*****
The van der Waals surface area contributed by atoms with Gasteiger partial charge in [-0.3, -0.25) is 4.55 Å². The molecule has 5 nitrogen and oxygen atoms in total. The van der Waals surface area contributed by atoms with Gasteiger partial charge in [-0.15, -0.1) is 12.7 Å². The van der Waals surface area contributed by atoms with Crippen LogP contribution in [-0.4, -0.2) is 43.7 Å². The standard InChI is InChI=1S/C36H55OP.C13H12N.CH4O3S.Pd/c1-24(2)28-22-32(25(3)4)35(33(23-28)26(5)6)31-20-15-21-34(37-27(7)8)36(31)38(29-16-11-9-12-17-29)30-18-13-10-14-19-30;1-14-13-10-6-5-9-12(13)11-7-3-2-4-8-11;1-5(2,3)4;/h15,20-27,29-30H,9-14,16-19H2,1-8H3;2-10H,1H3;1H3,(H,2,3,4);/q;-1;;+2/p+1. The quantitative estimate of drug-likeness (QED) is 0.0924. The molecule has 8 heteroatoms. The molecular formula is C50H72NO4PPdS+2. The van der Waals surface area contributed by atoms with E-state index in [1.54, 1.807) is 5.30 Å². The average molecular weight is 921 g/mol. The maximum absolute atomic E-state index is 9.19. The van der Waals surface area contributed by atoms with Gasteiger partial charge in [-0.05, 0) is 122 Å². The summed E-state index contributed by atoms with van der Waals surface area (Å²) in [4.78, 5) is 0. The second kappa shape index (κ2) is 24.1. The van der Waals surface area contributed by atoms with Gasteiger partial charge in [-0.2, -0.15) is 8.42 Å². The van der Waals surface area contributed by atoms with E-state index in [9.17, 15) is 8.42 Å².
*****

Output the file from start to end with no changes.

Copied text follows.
The van der Waals surface area contributed by atoms with Gasteiger partial charge in [-0.3, -0.25) is 4.55 Å². The molecule has 5 nitrogen and oxygen atoms in total. The van der Waals surface area contributed by atoms with Gasteiger partial charge in [-0.15, -0.1) is 12.7 Å². The van der Waals surface area contributed by atoms with Crippen LogP contribution in [-0.4, -0.2) is 43.7 Å². The standard InChI is InChI=1S/C36H55OP.C13H12N.CH4O3S.Pd/c1-24(2)28-22-32(25(3)4)35(33(23-28)26(5)6)31-20-15-21-34(37-27(7)8)36(31)38(29-16-11-9-12-17-29)30-18-13-10-14-19-30;1-14-13-10-6-5-9-12(13)11-7-3-2-4-8-11;1-5(2,3)4;/h15,20-27,29-30H,9-14,16-19H2,1-8H3;2-10H,1H3;1H3,(H,2,3,4);/q;-1;;+2/p+1. The quantitative estimate of drug-likeness (QED) is 0.0924. The molecule has 8 heteroatoms. The molecular formula is C50H72NO4PPdS+2. The van der Waals surface area contributed by atoms with E-state index in [1.54, 1.807) is 5.30 Å². The average molecular weight is 921 g/mol. The maximum absolute atomic E-state index is 9.19. The van der Waals surface area contributed by atoms with Gasteiger partial charge in [-0.05, 0) is 122 Å². The summed E-state index contributed by atoms with van der Waals surface area (Å²) in [4.78, 5) is 0. The second kappa shape index (κ2) is 24.1. The van der Waals surface area contributed by atoms with Gasteiger partial charge in [-0.2, -0.15) is 8.42 Å². The van der Waals surface area contributed by atoms with E-state index in [9.17, 15) is 8.42 Å².